Virtualisation sales have been dented by the recessionproving that no markets are immune to the economic maelstrom, but a massiverefresh pending in the server market should give resellers a reason to becheerful.
Server sales have dived this year as companies delayedreplacing ageing infrastructures and virtualisation, which had been tipped asalmost recession proof, saw an 18.7% drop in Q2 global revenues to $344m.
According to IDC, 16.5% of all servers shipped in the quarterwere virtualised, up from 14.5% a year ago and the market continues to shifttoward paid hypervisors, now running on 60.8% of new shipments.
“In the second quarter IDC observed a number of signsindicating that stability is beginning to take hold in the worldwide servermarket,” said Matt Eastwood, IDC group vice president for the enterprise group.
“The worldwide server installed base has aged significantlyand virtual machine densities on these systems have increased sharply over thepast year. As a result the market is poised for the beginning of a significantinfrastructure refresh cycle.”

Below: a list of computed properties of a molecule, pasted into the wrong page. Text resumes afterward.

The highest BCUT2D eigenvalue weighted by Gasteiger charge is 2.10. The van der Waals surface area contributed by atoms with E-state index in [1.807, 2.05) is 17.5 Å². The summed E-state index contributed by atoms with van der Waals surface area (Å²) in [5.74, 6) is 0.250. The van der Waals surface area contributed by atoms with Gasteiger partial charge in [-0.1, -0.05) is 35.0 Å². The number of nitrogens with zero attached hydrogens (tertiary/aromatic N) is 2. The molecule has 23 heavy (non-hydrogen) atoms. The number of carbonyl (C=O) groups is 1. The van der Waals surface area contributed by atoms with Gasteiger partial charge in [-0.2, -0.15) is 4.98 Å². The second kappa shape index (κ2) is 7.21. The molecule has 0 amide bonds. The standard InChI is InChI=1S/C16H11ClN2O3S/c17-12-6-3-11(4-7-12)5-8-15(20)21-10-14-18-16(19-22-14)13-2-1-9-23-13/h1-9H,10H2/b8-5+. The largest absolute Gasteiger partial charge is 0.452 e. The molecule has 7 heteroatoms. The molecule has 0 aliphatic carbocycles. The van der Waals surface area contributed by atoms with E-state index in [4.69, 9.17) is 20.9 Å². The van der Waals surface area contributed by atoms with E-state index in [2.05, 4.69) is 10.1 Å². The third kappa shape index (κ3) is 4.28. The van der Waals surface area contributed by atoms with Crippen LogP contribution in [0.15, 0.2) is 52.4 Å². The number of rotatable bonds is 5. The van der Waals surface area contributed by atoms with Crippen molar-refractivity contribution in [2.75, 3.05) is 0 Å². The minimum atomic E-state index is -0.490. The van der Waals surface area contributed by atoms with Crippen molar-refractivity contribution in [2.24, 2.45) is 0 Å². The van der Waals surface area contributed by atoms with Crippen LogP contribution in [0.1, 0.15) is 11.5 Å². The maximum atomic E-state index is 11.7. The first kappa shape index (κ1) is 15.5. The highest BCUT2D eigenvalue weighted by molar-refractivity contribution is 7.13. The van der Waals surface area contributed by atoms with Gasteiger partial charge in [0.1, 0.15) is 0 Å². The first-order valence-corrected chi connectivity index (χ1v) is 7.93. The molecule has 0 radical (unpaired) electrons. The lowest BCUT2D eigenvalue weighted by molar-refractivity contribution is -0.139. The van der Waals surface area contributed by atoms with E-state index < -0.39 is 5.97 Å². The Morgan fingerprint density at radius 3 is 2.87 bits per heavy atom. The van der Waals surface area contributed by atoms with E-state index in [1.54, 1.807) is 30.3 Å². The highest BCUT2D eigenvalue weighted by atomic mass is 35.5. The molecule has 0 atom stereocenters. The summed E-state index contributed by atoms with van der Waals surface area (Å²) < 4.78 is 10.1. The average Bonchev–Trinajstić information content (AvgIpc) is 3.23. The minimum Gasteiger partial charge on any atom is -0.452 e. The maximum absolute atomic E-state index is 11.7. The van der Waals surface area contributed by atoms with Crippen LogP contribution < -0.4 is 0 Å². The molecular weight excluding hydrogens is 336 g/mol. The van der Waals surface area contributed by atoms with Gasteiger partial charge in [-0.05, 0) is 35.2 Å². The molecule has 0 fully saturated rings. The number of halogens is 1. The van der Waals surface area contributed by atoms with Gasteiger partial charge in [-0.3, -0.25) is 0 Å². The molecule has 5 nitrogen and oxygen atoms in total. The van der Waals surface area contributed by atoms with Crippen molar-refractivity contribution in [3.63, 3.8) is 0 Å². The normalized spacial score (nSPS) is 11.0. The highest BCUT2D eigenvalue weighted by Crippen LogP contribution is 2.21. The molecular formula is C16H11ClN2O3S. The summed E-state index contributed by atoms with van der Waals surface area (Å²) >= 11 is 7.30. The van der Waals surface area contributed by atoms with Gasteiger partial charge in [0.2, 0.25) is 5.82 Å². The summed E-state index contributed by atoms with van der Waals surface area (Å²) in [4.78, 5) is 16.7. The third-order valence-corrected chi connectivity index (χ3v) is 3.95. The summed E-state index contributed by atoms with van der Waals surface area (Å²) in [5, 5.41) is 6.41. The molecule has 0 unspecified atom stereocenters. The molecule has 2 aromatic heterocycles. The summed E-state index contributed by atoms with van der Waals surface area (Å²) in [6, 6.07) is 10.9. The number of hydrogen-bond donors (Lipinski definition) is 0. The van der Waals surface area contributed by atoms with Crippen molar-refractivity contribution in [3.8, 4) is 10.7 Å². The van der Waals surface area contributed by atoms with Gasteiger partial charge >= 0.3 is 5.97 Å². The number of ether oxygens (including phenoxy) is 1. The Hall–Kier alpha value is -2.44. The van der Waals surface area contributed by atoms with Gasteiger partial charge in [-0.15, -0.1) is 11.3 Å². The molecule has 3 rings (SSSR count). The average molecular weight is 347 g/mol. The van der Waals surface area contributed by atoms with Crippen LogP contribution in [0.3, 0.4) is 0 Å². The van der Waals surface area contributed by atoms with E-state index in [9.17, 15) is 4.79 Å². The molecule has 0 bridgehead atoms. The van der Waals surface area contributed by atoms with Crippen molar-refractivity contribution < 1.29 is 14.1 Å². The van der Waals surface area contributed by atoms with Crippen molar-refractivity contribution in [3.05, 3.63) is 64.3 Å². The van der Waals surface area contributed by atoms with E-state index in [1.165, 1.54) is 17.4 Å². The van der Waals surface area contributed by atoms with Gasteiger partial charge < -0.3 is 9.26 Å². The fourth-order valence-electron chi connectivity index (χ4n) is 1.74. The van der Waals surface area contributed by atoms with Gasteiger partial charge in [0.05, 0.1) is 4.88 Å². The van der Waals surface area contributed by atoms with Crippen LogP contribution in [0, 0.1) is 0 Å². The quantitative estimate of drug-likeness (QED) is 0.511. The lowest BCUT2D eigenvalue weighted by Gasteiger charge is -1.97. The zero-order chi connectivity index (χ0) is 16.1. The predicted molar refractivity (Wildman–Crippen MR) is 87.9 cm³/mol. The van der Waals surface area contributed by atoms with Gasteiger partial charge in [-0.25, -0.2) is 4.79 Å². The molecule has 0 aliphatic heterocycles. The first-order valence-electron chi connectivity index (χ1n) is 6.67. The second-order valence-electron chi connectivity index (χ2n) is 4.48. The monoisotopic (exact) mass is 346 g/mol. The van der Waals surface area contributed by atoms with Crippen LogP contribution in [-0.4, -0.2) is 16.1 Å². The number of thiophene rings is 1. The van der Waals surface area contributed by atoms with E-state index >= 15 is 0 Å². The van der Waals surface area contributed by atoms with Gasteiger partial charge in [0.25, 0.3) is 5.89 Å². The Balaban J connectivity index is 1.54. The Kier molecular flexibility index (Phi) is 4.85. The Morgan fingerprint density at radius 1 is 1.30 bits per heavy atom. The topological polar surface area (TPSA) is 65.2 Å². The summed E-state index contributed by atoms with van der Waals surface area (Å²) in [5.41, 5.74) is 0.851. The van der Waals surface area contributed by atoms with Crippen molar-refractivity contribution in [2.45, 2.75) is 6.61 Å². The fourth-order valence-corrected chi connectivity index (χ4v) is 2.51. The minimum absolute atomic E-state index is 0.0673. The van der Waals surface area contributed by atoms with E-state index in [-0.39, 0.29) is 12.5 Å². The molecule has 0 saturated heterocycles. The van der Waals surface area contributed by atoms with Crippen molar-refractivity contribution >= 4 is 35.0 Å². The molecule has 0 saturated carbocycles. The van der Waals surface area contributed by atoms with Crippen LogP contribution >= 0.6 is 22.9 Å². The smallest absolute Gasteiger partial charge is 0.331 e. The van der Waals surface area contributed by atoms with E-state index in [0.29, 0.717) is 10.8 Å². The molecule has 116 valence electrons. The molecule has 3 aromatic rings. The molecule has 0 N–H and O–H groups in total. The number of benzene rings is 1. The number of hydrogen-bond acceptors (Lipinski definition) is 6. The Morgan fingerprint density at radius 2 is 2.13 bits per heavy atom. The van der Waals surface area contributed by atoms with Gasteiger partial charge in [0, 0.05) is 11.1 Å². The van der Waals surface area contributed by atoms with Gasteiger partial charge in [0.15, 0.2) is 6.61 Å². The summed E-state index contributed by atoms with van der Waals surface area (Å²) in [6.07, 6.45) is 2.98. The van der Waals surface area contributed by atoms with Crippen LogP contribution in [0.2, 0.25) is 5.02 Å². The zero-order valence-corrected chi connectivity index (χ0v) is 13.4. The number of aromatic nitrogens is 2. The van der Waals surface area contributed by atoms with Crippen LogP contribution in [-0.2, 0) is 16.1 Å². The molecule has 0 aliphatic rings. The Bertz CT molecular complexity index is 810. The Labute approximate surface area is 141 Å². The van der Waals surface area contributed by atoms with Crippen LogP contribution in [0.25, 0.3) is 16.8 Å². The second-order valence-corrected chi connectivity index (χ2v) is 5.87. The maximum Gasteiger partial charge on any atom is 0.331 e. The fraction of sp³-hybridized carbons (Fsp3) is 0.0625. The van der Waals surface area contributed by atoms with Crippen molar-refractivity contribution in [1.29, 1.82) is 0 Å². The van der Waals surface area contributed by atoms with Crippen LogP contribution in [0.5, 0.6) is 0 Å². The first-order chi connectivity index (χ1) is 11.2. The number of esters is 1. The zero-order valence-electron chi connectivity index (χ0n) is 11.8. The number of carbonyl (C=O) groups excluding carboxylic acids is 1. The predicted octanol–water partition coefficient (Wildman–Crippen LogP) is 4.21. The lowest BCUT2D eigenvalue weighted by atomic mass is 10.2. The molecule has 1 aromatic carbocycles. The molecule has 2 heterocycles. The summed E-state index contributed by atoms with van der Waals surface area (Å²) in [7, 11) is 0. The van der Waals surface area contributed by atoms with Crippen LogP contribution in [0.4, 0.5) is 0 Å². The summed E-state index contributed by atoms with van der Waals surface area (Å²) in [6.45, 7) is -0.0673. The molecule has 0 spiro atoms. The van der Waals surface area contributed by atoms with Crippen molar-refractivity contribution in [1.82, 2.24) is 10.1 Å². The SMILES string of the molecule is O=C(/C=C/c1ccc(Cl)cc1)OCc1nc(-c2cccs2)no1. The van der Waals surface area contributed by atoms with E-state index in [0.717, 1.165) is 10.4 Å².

Only last week rival market watcher Gartner said 1 millionservers due to be swapped out this year had been put on the back burner bybusinesses while an additional 1 million is due to be replaced in 2010.
In server consolidation projects, virtualisation has changedforever the way customers manage their data centres, becoming the “default” modelwhen deploying new servers.
However, IDC research vice president Michelle Bailey saidthe “next phase of virtualisation will require a reinvention of IT policies andprocedures and continued adoption of automation tools will be key as virtualmachine densities rise and customers find themselves facing virtual serversprawls”.